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Internationalized Domain Names (IDN)
Frequently Asked Questions (FAQ)
What is IDN?

The abbreviation IDN stands for Internationalized Domain Name, also called a multilingual domain name. Both names are used interchangeably. An IDN is a domain name that contains characters from the Unicode character repertoire that other than letter/digit/hyphen (LDH) characters, which are Latin letters (a-z case ignored so includes A-Z), digits (0-9) and the hyphen (-). In other words, Internationalized Domain Names may contain letters with diacritics, as required by many European languages, or characters drawn from non-Latin scripts such as Arabic or Chinese.

What is IDNA?

IDNA (Internationalized Domain Names in Applications) is a mechanism devised to handle Internet domain names containing characters other than letter/digit/hyphen (LDH) characters, which are Latin letters (a-z case ignored so includes A-Z), digits (0-9) and the hyphen (-). IDNA was worked out by the IETF’s IDN Working Group. It was announced by IETF as a proposed standard in March 2003. The full concept of IDN is covered by: RFC 3490, RFC 3491, RFC 3492, RFC 3454.

Deployment of IDNA entails no changes to current Internet infrastructure and preserves the robustness of the DNS. In general, the idea behind the IDNA functioning is based on conversion of non-LDH characters of an IDN into suitable LDH ones by a user application (e.g. web browsers). Such a solution is designed for maximum backward compatibility with the existing DNS system, which supports only domains using only LDH characters. The IDNA protocol implementation does not introduce any change to the DNS infrastructure. It means that there is no need to alter any of the existing Internet’s protocols, DNS servers and resolvers on user’s computers in order to get the IDNs working. In other words, lower-layer protocols do not need to be aware of IDNs. The IDNA is a protocol of the top level layer of the OSI model, therefore the IDN introduction requires only upgrades of software which interacts with domain names, such as web browsers, e-mail and FTP clients, HTML editors, etc. In some cases, it is enough to upgrade the underlying software infrastructure, for example runtime libraries like libc, virtual machines, etc.

What is Punycode?

Punycode (RFC 3492) is an algorithm that uniquely and reversibly transforms Unicode strings into the limited character set supported by the Domain Name System. A converted IDN contains only IRA (International Reference Alphabet) characters and starts with the “xn--” prefix.

What is Unicode?

Unicode is a modern method of coding embracing characters used all over the world (e.g. German diacritics, hieroglyphs, Cyrillic), musical, technical and phonetic symbols and many more). Unicode assign the unique number - code point (independent from an OS, application or language) - to each character. Essential feature of Unicode is that the first 128 characters are equivalent to International Reference Alphabet (IRA) character set for information interchange international reference version. More information about Unicode is available at The Unicode specification is maintained by the Unicode Consortium and by ISO/IEC SC2. More on the relationship between both organizations can be found here.

What is UTF-8?

UTF-8 (8-bit Unicode Transformation Format) is a variable-length character encoding capable of representing any universal character in the Unicode standard. UTF-8 is backwards compatible with the International Reference Alphabet (IRA) character set for information interchange and uses from one to four octets per character, depending on the Unicode symbol. Many ITU-T Recommendations, ISO/IEC International Standards, IETF RFCs and ICT standards from other SDOs use the UTF-8 transformation for carrying multilingual information.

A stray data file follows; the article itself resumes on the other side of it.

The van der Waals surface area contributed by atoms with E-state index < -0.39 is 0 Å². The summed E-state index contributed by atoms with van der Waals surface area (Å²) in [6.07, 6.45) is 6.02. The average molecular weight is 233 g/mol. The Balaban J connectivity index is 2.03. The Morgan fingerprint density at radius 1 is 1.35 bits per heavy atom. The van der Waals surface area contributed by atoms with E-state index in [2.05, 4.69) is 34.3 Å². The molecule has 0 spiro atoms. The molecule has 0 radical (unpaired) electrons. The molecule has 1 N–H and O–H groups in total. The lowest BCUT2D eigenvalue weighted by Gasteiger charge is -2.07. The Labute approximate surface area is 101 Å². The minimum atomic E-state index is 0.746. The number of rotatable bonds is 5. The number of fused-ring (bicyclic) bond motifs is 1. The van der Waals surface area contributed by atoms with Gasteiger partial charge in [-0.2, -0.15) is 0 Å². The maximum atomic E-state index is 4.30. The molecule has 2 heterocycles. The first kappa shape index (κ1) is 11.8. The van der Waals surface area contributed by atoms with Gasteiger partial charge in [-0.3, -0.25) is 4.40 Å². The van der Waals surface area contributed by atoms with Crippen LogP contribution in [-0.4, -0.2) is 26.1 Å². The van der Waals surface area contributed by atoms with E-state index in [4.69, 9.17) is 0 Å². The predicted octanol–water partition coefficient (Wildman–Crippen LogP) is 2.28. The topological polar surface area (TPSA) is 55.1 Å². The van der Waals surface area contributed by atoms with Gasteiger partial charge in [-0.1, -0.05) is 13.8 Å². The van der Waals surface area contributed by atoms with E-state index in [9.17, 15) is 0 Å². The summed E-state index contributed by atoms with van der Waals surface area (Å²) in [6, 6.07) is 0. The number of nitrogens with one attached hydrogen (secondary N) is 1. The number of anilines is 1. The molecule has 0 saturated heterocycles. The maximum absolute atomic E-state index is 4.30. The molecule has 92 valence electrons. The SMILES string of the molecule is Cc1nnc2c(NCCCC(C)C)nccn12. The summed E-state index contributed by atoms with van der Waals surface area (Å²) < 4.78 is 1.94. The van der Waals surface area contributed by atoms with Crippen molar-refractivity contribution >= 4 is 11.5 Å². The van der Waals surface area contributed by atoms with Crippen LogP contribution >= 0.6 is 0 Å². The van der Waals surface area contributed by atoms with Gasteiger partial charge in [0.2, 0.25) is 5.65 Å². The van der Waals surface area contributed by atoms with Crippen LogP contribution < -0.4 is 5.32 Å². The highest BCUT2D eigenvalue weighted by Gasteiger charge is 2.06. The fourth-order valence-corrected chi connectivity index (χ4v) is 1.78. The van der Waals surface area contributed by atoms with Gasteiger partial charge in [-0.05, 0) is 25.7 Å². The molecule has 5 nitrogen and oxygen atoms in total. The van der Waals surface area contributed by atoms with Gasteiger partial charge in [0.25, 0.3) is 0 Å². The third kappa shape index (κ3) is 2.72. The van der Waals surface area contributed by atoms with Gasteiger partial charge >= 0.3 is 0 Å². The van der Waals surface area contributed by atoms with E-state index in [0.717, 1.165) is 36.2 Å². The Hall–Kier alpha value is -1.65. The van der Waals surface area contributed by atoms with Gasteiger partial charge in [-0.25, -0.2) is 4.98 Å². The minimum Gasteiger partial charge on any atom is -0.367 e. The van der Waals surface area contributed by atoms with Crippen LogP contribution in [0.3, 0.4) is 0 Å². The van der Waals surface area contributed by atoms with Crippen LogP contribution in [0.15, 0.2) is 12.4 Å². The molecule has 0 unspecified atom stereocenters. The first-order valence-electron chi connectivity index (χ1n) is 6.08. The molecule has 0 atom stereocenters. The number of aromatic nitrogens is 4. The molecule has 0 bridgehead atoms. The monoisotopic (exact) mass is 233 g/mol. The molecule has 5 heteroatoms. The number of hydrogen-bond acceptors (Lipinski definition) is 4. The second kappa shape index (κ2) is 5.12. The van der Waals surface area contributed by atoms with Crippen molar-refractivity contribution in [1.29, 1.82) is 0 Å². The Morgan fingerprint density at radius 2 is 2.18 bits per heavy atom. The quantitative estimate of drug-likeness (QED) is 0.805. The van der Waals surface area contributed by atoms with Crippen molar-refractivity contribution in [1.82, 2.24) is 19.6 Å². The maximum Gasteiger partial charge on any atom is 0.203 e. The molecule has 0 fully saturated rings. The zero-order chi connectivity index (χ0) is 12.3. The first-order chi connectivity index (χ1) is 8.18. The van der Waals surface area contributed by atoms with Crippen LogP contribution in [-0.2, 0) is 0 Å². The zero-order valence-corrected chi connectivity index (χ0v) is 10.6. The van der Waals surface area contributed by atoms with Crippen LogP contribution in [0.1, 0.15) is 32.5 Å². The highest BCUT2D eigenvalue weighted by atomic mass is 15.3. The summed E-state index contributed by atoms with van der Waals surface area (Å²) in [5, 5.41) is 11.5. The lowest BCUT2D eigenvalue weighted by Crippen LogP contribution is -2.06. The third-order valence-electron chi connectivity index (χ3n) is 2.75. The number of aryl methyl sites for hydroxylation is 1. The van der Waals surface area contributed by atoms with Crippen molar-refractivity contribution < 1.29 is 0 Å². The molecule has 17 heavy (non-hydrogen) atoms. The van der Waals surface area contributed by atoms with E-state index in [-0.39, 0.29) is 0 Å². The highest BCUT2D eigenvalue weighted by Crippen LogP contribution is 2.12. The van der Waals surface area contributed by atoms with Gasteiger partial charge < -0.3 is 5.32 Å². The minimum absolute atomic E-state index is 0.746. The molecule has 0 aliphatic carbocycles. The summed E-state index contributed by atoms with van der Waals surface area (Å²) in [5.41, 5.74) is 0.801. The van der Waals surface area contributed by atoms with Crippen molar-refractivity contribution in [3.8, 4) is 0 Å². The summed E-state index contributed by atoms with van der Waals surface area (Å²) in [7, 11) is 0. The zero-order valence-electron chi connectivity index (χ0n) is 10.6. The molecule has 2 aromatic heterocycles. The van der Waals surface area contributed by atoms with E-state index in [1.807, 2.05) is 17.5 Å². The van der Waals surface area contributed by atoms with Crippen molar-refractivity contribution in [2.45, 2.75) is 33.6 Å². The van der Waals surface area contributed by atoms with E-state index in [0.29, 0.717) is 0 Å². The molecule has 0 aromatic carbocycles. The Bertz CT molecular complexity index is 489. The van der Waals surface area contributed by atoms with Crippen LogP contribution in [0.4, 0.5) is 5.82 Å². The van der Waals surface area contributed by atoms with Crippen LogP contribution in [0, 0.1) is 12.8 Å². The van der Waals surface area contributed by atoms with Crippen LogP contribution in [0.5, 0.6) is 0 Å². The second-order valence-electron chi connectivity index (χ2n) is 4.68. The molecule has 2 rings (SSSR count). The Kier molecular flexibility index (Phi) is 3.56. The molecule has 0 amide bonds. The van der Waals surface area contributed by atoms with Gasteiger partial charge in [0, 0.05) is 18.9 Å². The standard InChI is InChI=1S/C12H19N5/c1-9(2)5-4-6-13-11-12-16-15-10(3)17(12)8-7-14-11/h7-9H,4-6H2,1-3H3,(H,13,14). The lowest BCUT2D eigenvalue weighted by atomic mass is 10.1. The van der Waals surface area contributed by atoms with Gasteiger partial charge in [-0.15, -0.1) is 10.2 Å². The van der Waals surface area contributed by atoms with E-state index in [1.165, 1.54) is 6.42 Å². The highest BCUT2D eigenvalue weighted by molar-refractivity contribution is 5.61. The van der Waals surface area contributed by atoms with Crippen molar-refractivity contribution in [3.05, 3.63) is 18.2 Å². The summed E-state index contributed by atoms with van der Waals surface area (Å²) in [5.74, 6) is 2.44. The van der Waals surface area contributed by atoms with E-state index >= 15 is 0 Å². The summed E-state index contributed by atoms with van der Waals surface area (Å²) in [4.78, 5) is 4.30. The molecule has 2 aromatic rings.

What is the International Reference Alphabet (IRA)?

The International Reference Alphabet No. 5 (formerly International Alphabet No.5, or "IA5") is an international standard specified in ITU-T Recommendation T.50 for information interchange among data processing systems and data communications systems. Each IRA character is a 7-bit coded unique character. The letters available in this character set are restricted to the Latin uppercase A-Z and lowercase a-z letters. In addition to printing characters, IRA also defines codes for control characters such as linefeed and non-printing character such as space and delete, which are the same as ANSI X3.4-1986: ASCII (American Standard Code for Information Interchange). The ASCII and ISO 646 are equivalent to the International Reference Alphabet No. 5. The advantage of IRA encoding is its (almost) universal acceptance and implementation.

Which browsers support IDN?

  • Firefox 0.6 and higher (
  • Internet Explorer 5.0 and higher + i-NavTM plug-in (
  • Internet Explorer 7 Beta 2 (
  • Mozilla 1.4 and higher (
  • Netscape Navigator 7.1 and higher (
  • Opera 7.11 and higher (
Mac OS X
  • Camino Version: 0.7 and higher (
  • Firefox 0.6 and higher (
  • Mozilla 1.4 and higher (
  • Netscape Navigator 7.1 and higher (
  • Opera 7.11 and higher (
  • Safari 1.2 and higher (
  • Epiphany 1.2.2 and higher (Gnome)(
  • 2. Firefox 0.6 and higher (
  • 3. Galeon 1.3.14 and higher (Gnome) (
  • 4. Konqueror 3.2 and higher (KDE) (
  • 5. Mozilla 1.4 and higher (
  • 6. Netscape Navigator 7.1 and higher (
  • 7. Opera 7.11 and higher (
Which e-mail clients support IDN?

  • Microsoft Outlook 2000, 2002 (XP), 2003; Outlook Express 5.0 and higher + Verisign i-Nav PlugIn (
  • Mutt 1.4.1 and higher (


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Updated : 2009-01-21